Blog Tour- Yusuf Toropov- Jihadi: A Love Story- Review #Jihadi #BlogTour
A former intelligence agent stands accused of terrorism, held without charge in a secret overseas prison. His memoir is in the hands of a brilliant but erratic psychologist whose annotations paint a much darker picture. As the story unravels, we are forced to assess the truth for ourselves, and decide not only what really happened on one fateful overseas assignment, but who is the real terrorist. Peopled by a diverse and unforgettable cast of characters, whose reliability as narrators is always questioned, and with a multi-layered plot heaving with unexpected and often shocking developments, Jihadi: A Love Story is an intelligent thriller that asks big questions. Complex, intriguing and intricately woven, this is an astonishing debut that explores the nature of good and evil alongside notions of nationalism, terrorism and fidelity, and, above all, the fragility of the human mind…
Suffused with unreliable narrators, shifting timelines and locations, addendums to the text encased in grey boxes with a miniscule font, and short diversions from reality, this is not an easy read, and attention must be paid throughout. I really found that a few precious moments reading time snatched throughout the day were not conducive to the pleasure of reading this book, and only when reading substantial sections at a time did the real intelligence and cleverness of this book impact on me more. It is also by extension, one of the most difficult books I have had to review, so bear with me…
The nature of the writing from the outset is challenging, and you may feel a little ‘all-at-sea’ when first embarking on this, until the characters gain a foothold in your mind, and the swift changes of narrative begin to establish a pattern and rhythm. But beware because, as a further ramification of this initial state of confusion, you will be further toyed with by Toropov as things happen, both cruel and unusual that will surprise and shock you in equal measure, further heightening the strange state of unreality, and the pure unpalatable truths of reality that the author seeks to convey. In simple terms, the whole book reads as a memoir, narrated by an American special operative on his return from a particularly ill-fated incursion into an unnamed Islamic state, and the characters and incidents that impact on his personal experience. However, this story then delineates to address far bigger themes, amongst them, the nefarious grasp of religious radicalism counterbalanced by the beauty of true religion, feminism, love and loss, and the clash of cultures that leads to violence and human collateral damage. Consequently, the essential style of this book is difficult to pinpoint as it reads like T. S. Eliot, fused with Homeland, with a soundtrack of The Beatles The White Album (referred to in the aforementioned grey boxes), interspersed with references to the Koran, whilst ultimately fulfilling its criteria as a heightened socially, and culturally aware, literary thriller.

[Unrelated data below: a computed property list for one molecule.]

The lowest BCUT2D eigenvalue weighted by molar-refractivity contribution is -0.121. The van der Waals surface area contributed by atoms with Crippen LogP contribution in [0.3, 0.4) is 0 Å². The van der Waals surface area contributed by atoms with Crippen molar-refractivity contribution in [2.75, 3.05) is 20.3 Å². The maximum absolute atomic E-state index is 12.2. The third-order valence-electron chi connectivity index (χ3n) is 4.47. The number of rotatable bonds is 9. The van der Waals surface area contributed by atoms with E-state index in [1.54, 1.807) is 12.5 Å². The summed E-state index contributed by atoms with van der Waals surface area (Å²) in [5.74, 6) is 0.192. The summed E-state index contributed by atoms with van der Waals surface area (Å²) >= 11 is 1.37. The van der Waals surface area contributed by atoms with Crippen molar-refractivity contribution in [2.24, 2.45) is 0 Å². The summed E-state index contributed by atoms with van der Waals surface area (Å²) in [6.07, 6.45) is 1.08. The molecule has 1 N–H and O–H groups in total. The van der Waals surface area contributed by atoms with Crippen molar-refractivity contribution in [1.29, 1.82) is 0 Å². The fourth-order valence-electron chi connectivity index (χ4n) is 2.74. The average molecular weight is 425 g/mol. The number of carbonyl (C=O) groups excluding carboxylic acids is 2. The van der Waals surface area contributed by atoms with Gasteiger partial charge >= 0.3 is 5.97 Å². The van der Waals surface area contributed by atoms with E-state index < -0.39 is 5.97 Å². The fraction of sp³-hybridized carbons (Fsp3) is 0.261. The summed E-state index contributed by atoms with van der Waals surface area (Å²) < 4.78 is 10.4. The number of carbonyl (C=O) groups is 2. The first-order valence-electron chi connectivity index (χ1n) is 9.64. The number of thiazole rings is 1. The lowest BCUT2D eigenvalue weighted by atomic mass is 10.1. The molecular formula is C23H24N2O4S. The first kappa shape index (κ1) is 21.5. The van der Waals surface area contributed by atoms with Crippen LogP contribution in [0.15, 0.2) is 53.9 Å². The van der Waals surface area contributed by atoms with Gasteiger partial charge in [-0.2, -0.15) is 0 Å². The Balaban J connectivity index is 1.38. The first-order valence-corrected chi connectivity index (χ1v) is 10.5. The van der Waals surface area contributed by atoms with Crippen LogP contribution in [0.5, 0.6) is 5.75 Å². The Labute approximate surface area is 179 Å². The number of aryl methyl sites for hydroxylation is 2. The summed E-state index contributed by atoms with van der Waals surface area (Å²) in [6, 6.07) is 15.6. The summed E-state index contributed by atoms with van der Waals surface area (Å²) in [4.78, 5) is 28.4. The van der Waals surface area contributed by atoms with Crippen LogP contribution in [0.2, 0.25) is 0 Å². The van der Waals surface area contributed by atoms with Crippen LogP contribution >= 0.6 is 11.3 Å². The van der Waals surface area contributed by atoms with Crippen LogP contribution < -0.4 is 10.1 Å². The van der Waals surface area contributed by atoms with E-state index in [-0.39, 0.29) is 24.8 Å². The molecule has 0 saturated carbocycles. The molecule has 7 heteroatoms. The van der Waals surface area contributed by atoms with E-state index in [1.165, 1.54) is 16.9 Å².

Every single character within the book is shrewdly drawn, causing a gamut of emotions within the reader themselves, from the appalling actions of Mazzoni, an American marine, the religious rabble rousing of Abu Islam, the road to conversion of our main narrator Thelonius himself, and my favourite character Fatima, a good Islamic woman whose personal experiences lead her on an unexpected but completely justified path to revenge and retribution. Between all the protagonists we bear witness to the very best and worst of human behaviour, their prejudices and goodness, and how the predatory nature of some individuals wreaks havoc on the innocent, and undermines our faith in each other. This blend of assured characterisation to pass comment on issues that ultimately affect us all is extremely cleverly done, not with browbeating and preaching, but with a thought-provoking and subtle prod for us to consider our own responses to these weighty issues.
So shut out the world, turn off that phone, ramp up The White Album by The Beatles, and devote time to this to appreciate it fully. It is a challenging and, at times, a difficult read, but this is a good thing. Embrace it, and I think you’ll find this a pleasingly different reading experience.
(With thanks to Karen at Orenda Books for the ARC)